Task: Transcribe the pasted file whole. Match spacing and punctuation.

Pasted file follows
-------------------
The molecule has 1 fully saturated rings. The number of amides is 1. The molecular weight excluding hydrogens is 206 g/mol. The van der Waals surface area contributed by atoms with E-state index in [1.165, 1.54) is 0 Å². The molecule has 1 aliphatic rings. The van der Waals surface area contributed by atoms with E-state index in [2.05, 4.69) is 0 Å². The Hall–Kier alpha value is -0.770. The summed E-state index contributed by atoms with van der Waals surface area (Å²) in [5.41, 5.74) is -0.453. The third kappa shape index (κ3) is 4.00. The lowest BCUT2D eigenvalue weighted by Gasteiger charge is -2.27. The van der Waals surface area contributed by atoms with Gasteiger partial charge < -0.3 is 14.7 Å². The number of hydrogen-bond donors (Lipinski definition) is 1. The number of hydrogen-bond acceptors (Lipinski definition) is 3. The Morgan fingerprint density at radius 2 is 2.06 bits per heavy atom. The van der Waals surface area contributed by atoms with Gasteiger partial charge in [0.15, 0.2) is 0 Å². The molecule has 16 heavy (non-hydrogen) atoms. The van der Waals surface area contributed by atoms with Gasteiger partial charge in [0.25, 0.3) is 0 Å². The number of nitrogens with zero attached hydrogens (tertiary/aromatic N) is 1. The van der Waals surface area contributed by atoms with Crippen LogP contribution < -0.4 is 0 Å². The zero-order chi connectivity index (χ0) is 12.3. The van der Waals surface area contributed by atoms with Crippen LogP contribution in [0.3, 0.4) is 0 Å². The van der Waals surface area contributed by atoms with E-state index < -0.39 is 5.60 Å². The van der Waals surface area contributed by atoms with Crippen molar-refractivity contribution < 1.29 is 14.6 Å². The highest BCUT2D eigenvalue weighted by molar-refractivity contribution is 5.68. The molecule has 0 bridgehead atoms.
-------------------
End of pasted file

The molecule has 1 fully saturated rings. The number of amides is 1. The molecular weight excluding hydrogens is 206 g/mol. The van der Waals surface area contributed by atoms with E-state index in [1.165, 1.54) is 0 Å². The molecule has 1 aliphatic rings. The van der Waals surface area contributed by atoms with E-state index in [2.05, 4.69) is 0 Å². The Hall–Kier alpha value is -0.770. The summed E-state index contributed by atoms with van der Waals surface area (Å²) in [5.41, 5.74) is -0.453. The third kappa shape index (κ3) is 4.00. The lowest BCUT2D eigenvalue weighted by Gasteiger charge is -2.27. The van der Waals surface area contributed by atoms with Gasteiger partial charge < -0.3 is 14.7 Å². The number of hydrogen-bond donors (Lipinski definition) is 1. The number of hydrogen-bond acceptors (Lipinski definition) is 3. The Morgan fingerprint density at radius 2 is 2.06 bits per heavy atom. The van der Waals surface area contributed by atoms with Gasteiger partial charge in [0.15, 0.2) is 0 Å². The molecule has 16 heavy (non-hydrogen) atoms. The van der Waals surface area contributed by atoms with Gasteiger partial charge in [0.25, 0.3) is 0 Å². The number of nitrogens with zero attached hydrogens (tertiary/aromatic N) is 1. The van der Waals surface area contributed by atoms with Crippen LogP contribution < -0.4 is 0 Å². The zero-order chi connectivity index (χ0) is 12.3. The van der Waals surface area contributed by atoms with Crippen LogP contribution in [0.3, 0.4) is 0 Å². The van der Waals surface area contributed by atoms with E-state index < -0.39 is 5.60 Å². The van der Waals surface area contributed by atoms with Crippen molar-refractivity contribution < 1.29 is 14.6 Å². The highest BCUT2D eigenvalue weighted by molar-refractivity contribution is 5.68. The molecule has 0 bridgehead atoms.